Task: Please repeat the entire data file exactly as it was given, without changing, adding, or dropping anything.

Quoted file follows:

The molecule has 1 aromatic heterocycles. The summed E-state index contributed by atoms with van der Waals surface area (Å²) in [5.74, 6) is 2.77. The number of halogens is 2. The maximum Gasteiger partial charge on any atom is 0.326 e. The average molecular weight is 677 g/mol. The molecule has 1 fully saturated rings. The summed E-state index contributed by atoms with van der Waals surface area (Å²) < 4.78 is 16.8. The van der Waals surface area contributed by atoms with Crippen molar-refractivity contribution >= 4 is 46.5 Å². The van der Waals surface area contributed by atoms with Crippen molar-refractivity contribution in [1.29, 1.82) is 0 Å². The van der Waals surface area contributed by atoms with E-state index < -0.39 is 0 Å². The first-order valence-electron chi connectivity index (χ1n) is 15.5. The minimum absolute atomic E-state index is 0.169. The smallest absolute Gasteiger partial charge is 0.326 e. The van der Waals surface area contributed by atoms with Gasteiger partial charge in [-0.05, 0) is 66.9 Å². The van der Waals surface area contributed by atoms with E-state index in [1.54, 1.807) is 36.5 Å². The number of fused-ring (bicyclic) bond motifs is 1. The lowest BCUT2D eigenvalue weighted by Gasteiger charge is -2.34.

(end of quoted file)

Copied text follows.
The molecule has 1 aromatic heterocycles. The summed E-state index contributed by atoms with van der Waals surface area (Å²) in [5.74, 6) is 2.77. The number of halogens is 2. The maximum Gasteiger partial charge on any atom is 0.326 e. The average molecular weight is 677 g/mol. The molecule has 1 fully saturated rings. The summed E-state index contributed by atoms with van der Waals surface area (Å²) < 4.78 is 16.8. The van der Waals surface area contributed by atoms with Crippen molar-refractivity contribution >= 4 is 46.5 Å². The van der Waals surface area contributed by atoms with Crippen molar-refractivity contribution in [1.29, 1.82) is 0 Å². The van der Waals surface area contributed by atoms with E-state index < -0.39 is 0 Å². The first-order valence-electron chi connectivity index (χ1n) is 15.5. The minimum absolute atomic E-state index is 0.169. The smallest absolute Gasteiger partial charge is 0.326 e. The van der Waals surface area contributed by atoms with Gasteiger partial charge in [-0.05, 0) is 66.9 Å². The van der Waals surface area contributed by atoms with E-state index in [1.54, 1.807) is 36.5 Å². The number of fused-ring (bicyclic) bond motifs is 1. The lowest BCUT2D eigenvalue weighted by Gasteiger charge is -2.34.